UK Govt should present its liabilities correctly

BBC pointed to this intertesting news:

The Commons Treasury sub-committee said the government had failed to reveal its “significant liabilities” in full. Accounting for nationalised and part-nationalised banks must be at least as good as for those in the private sector, it added.

In its report, the committee said: “In order for public scrutiny to be effectively performed, the magnitude and nature of these liabilities must be comprehensively disclosed.”  The accounts for fully and part-nationalised banks should be “at least as comprehensive as those made by major banks”, and go beyond minimum accounting standards, it suggested.

 The mentioned report is here. The report further says (emphasis in the report):

 18. Northern Rock was taken into temporary public ownership on 17 February 2008 and the Treasury Resource accounts were published on 16 July 2008, suggesting that it took five months for HM Treasury to identify an accounting treatment of Northern Rock which the National Audit Office (NAO) would accept as true and fair.From this we must infer that the treatment of the part-nationalisation of the banks also remains to be addressed.The nationalising transactions of 2008–09 raise some complex accounting questions for the Treasury. In order to ensure that the Treasury Group’s 2008–09 Annual Report and Accounts can properly be laid before Parliament before the summer adjournment, we recommend that the Treasury engages early with the National Audit Office to agree appropriate accounting treatments for the transactions surrounding the nationalised and part-nationalised banks.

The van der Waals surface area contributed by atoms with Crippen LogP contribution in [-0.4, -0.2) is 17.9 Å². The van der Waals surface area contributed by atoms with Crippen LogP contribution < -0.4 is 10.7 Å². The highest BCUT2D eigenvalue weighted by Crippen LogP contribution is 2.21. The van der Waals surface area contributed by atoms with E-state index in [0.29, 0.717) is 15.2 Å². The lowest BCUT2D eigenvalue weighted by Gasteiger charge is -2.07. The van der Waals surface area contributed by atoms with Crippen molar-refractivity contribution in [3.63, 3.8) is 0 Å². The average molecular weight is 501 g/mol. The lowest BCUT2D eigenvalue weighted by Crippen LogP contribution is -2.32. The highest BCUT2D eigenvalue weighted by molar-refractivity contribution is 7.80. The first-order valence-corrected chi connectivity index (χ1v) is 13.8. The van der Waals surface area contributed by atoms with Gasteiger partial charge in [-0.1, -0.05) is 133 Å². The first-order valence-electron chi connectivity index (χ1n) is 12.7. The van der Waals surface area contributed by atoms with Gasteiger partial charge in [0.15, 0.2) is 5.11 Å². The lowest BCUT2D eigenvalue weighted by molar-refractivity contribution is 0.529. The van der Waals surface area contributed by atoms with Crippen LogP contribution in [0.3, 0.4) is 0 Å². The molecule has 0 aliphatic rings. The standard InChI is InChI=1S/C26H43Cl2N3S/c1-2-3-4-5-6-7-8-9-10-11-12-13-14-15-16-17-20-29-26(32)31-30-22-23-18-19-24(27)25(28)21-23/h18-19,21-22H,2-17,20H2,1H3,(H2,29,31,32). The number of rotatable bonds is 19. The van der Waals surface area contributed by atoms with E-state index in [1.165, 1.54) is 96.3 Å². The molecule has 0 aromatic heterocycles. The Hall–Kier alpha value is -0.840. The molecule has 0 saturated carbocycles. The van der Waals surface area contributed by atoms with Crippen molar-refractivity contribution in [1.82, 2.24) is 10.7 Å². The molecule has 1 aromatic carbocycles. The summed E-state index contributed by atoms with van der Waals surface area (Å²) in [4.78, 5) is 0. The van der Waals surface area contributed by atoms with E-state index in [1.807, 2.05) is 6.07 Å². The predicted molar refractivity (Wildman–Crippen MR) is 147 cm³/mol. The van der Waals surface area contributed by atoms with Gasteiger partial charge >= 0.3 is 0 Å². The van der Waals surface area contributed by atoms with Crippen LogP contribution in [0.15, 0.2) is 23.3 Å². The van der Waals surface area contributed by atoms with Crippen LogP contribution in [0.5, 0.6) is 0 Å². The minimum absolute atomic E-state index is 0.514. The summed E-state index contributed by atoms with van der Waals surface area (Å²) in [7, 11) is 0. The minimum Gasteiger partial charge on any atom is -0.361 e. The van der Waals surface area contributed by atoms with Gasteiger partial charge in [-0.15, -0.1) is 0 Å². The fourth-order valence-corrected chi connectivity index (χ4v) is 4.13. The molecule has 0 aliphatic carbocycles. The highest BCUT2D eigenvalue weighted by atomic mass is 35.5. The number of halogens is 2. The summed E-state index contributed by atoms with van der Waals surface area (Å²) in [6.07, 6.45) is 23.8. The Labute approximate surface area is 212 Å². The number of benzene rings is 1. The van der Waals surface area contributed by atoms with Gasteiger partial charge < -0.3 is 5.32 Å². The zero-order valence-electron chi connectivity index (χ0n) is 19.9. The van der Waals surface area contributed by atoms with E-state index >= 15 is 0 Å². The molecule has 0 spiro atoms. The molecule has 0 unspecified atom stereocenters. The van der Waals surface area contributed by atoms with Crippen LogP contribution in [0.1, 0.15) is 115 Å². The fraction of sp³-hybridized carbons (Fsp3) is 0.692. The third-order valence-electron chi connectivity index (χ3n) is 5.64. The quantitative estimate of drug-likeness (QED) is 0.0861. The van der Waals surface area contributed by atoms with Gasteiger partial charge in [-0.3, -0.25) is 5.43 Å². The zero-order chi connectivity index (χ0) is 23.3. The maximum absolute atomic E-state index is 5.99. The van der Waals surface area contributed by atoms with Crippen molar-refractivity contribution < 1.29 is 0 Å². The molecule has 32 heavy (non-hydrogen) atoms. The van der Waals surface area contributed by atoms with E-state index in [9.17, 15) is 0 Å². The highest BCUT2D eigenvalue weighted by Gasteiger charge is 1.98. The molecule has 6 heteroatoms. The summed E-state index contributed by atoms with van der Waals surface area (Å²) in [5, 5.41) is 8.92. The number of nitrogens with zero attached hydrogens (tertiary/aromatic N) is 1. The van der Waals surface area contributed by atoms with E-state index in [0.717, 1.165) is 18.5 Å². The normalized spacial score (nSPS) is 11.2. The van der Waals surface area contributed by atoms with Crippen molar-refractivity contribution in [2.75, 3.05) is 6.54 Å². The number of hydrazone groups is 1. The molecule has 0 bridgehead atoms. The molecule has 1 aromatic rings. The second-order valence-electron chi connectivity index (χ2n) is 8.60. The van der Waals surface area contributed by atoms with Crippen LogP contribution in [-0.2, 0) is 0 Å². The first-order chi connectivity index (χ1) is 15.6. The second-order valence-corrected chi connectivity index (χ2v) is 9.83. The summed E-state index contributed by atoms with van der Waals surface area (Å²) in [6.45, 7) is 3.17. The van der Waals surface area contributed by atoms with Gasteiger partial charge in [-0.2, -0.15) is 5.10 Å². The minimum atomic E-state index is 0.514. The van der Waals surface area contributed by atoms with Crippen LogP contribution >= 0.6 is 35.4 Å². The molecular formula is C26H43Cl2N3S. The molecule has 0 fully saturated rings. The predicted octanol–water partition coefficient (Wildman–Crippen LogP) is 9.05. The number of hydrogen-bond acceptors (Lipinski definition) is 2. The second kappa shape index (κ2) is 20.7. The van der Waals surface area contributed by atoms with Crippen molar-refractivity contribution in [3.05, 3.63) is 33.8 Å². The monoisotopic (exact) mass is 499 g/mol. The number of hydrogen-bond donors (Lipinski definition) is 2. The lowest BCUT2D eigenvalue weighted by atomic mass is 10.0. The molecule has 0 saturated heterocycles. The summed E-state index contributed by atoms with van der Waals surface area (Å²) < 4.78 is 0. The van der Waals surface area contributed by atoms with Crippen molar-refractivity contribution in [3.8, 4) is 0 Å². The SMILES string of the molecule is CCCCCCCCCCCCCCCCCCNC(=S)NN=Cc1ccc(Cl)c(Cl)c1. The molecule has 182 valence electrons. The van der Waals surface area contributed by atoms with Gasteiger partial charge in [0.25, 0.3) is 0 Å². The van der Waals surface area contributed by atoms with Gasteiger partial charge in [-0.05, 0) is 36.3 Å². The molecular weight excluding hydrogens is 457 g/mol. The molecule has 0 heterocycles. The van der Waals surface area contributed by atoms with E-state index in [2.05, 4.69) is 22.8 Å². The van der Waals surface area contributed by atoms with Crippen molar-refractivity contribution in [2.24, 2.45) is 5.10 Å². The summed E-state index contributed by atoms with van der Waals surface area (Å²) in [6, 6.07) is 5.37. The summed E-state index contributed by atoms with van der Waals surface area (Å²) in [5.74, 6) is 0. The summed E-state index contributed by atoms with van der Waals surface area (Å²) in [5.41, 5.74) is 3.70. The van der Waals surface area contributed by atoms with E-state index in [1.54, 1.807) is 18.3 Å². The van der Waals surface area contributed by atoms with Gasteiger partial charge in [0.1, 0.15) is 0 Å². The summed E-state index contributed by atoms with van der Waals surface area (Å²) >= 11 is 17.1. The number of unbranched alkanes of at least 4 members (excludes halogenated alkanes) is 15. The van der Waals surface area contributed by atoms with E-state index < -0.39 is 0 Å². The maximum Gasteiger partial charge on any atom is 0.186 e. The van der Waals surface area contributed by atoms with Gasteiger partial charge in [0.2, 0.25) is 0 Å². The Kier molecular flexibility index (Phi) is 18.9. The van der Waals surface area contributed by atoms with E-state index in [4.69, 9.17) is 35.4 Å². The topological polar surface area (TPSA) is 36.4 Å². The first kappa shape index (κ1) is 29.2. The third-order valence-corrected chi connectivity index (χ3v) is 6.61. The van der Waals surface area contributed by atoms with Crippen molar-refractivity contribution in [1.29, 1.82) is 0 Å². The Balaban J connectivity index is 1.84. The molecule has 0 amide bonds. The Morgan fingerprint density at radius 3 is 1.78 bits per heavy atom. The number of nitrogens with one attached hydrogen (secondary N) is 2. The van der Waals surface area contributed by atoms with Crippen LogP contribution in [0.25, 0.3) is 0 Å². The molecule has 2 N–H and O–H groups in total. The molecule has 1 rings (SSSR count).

19. It is already apparent that the Treasury Group’s 2008–09 Resource Accounts will throw up a number of equally complex accounting issues: the treatment of the Government’s revised equity stake in Northern Rock; the transactions with Abbey Santander and Bradford & Bingley; and its investment in the part-nationalised banks.

20. Louise Tulett, HM Treasury’s Director of Finance, Procurement and Operations, told us that the accounting treatment of the Treasury’s transactions with Abbey Santander and Bradford and Bingley had not yet been agreed with the NAO. 

22. In its report on the Performance of HM Treasury in 2007–08, the NAO highlighted that no fewer then five liabilities relating to Northern Rock were disclosed in the Treasury’s Resource Accounts as contingent liabilities but listed as ‘unquantified’.These are shown in Table 3.

 

 

23. By nationalising financial institutions, th Government has taken on responsibility for significant liabilities. In order for public scrutiny to be effectively performed, the magnitude and nature of these liabilities must be comprehensively disclosed. We recommend that the Treasury quantify and disclose the liabilities involved in the nationalisations and part-nationalisations of financial institutions. These disclosures should appear in the Treasury Group Resource Accounts, must be at least as comprehensive as those made by major banks and should go further then meeting the minimum acceptable accounting standards.

 

See table 3 on page 13.

This is quite interesting. Just like the case of India, UK seems to be presenting its financial statements excluding certain liabilities (off-balance sheet liabilities). In this case the liabilities seem to be its acquisitions of financial firms in the crisis.

This is a global program now and part nationalisations have happened in quite a few economies. These problems wiil be present in their accounting statements as well. And above all, how do you value these financial firms at this moment? 

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